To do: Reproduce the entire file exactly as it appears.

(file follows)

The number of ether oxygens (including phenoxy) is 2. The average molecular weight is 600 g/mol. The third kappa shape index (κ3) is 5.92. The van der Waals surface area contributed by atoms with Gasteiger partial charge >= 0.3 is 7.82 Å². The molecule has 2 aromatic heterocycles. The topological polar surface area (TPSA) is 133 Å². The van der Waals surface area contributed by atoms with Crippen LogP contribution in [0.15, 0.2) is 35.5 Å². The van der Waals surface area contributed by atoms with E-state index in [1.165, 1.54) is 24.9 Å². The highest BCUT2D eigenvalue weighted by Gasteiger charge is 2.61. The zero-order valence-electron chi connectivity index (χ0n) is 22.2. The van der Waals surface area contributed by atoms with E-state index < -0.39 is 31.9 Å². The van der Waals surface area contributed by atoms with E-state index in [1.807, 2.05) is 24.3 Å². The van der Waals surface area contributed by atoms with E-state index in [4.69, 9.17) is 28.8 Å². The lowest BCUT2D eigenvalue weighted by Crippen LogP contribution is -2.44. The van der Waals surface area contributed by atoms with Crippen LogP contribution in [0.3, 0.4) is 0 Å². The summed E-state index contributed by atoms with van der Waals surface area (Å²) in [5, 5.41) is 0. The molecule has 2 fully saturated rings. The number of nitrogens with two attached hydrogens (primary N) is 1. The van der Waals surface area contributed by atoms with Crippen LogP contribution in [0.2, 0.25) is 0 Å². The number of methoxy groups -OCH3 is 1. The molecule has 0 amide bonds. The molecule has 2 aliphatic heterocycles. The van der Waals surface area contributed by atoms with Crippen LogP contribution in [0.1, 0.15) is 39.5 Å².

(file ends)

The number of ether oxygens (including phenoxy) is 2. The average molecular weight is 600 g/mol. The third kappa shape index (κ3) is 5.92. The van der Waals surface area contributed by atoms with Gasteiger partial charge >= 0.3 is 7.82 Å². The molecule has 2 aromatic heterocycles. The topological polar surface area (TPSA) is 133 Å². The van der Waals surface area contributed by atoms with Crippen LogP contribution in [0.15, 0.2) is 35.5 Å². The van der Waals surface area contributed by atoms with E-state index in [1.165, 1.54) is 24.9 Å². The highest BCUT2D eigenvalue weighted by Gasteiger charge is 2.61. The zero-order valence-electron chi connectivity index (χ0n) is 22.2. The van der Waals surface area contributed by atoms with E-state index < -0.39 is 31.9 Å². The van der Waals surface area contributed by atoms with E-state index in [1.807, 2.05) is 24.3 Å². The van der Waals surface area contributed by atoms with E-state index in [4.69, 9.17) is 28.8 Å². The lowest BCUT2D eigenvalue weighted by Crippen LogP contribution is -2.44. The van der Waals surface area contributed by atoms with Crippen LogP contribution in [0.3, 0.4) is 0 Å². The summed E-state index contributed by atoms with van der Waals surface area (Å²) in [5, 5.41) is 0. The molecule has 2 fully saturated rings. The number of nitrogens with two attached hydrogens (primary N) is 1. The van der Waals surface area contributed by atoms with Crippen LogP contribution in [0.2, 0.25) is 0 Å². The number of methoxy groups -OCH3 is 1. The molecule has 0 amide bonds. The molecule has 2 aliphatic heterocycles. The van der Waals surface area contributed by atoms with Crippen LogP contribution in [0.1, 0.15) is 39.5 Å².